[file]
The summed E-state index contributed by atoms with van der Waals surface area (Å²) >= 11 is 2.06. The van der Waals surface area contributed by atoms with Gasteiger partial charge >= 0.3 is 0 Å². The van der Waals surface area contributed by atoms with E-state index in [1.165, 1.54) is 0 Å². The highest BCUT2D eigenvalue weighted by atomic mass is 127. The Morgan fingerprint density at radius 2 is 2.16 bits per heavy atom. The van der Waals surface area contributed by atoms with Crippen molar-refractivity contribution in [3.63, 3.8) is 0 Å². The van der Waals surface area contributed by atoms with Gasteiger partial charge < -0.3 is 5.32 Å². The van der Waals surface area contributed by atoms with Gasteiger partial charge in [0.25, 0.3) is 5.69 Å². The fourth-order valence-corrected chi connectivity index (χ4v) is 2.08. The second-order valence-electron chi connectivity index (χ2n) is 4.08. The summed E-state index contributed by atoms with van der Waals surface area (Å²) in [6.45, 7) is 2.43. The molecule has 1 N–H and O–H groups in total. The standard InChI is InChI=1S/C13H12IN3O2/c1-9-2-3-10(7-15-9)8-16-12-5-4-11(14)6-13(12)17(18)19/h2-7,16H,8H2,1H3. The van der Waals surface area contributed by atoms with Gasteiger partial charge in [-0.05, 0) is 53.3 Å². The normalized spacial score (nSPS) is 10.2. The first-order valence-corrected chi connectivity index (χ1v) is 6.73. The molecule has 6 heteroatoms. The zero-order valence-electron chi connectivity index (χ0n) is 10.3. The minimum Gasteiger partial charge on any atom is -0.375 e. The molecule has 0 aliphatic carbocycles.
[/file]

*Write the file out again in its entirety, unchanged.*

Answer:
The summed E-state index contributed by atoms with van der Waals surface area (Å²) >= 11 is 2.06. The van der Waals surface area contributed by atoms with Gasteiger partial charge >= 0.3 is 0 Å². The van der Waals surface area contributed by atoms with E-state index in [1.165, 1.54) is 0 Å². The highest BCUT2D eigenvalue weighted by atomic mass is 127. The Morgan fingerprint density at radius 2 is 2.16 bits per heavy atom. The van der Waals surface area contributed by atoms with Crippen molar-refractivity contribution in [3.63, 3.8) is 0 Å². The van der Waals surface area contributed by atoms with Gasteiger partial charge < -0.3 is 5.32 Å². The van der Waals surface area contributed by atoms with Gasteiger partial charge in [0.25, 0.3) is 5.69 Å². The fourth-order valence-corrected chi connectivity index (χ4v) is 2.08. The second-order valence-electron chi connectivity index (χ2n) is 4.08. The summed E-state index contributed by atoms with van der Waals surface area (Å²) in [6.45, 7) is 2.43. The molecule has 1 N–H and O–H groups in total. The standard InChI is InChI=1S/C13H12IN3O2/c1-9-2-3-10(7-15-9)8-16-12-5-4-11(14)6-13(12)17(18)19/h2-7,16H,8H2,1H3. The van der Waals surface area contributed by atoms with Gasteiger partial charge in [-0.05, 0) is 53.3 Å². The normalized spacial score (nSPS) is 10.2. The first-order valence-corrected chi connectivity index (χ1v) is 6.73. The molecule has 6 heteroatoms. The zero-order valence-electron chi connectivity index (χ0n) is 10.3. The minimum Gasteiger partial charge on any atom is -0.375 e. The molecule has 0 aliphatic carbocycles.